Division inspector Robinson testified that Employer manufactures bathtubs at its facility. Employer uses a "pierce machine" to punch overflow holes in the metal core of bathtubs. The pierce machine is hydraulically powered, and cuts the overflow hole in bathtubs by punching them with a die driven by a hydraulic ram.

The pierce machine operator controls the machine by means of a two-handed control device. The operator initiates the stroke by releasing both hand pressure points. The operator’s next task after releasing the two-handed control is to place cones on the bathtub. After the operator releases the two-handed control, he walks from the two-handed control to the bathtub that is about to be pierced by the die in order to place the cones on the bathtub. Robinson testified that he measured the distance between the two-handed control device and the point of operation to be 170 inches.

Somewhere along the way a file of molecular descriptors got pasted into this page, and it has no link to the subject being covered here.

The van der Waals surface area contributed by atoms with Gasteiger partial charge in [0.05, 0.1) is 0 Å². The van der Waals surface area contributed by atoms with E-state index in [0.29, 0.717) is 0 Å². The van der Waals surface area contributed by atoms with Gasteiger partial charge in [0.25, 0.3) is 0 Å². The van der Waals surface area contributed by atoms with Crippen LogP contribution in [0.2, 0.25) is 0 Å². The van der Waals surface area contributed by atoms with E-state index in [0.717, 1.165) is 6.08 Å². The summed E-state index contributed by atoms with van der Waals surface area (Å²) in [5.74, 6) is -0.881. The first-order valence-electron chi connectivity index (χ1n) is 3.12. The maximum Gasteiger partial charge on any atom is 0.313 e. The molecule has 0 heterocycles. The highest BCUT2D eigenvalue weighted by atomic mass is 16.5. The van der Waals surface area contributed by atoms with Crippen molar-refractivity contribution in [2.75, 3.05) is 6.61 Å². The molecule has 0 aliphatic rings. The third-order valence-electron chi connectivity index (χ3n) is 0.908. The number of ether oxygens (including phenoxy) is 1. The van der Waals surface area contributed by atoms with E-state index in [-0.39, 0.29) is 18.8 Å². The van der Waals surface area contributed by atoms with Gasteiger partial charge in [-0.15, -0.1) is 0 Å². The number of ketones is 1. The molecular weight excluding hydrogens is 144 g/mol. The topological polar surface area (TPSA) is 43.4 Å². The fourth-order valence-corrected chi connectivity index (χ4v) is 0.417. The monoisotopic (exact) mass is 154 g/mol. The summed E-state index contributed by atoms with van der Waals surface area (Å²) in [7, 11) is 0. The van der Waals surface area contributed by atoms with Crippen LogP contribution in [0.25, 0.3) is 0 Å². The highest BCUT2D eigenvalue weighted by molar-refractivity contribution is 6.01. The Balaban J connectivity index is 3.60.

The parties stipulated that an accident resulting in the amputation of three of an operator's fingers occurred when, in the process of placing the cones, the operator slipped. He grabbed the bathtub to try to keep from falling. In doing so, he placed his hand in the piercing machine's point of operation, where the die cuts the bathtub’s overflow hole.

The Division compliance officer initially testified that the pierce machine had a die that was actuated by slides. Under cross-examination, he testified, however, that he was not sure that the machine had a slide. Employer presented an engineer whom the parties stipulated to be an expert on the kind of machine involved in this case. Employer's expert testified that the machine was not a mechanical power press, that it did not have a slide, that it had a die rather than tools, and that it did not have a crankshaft.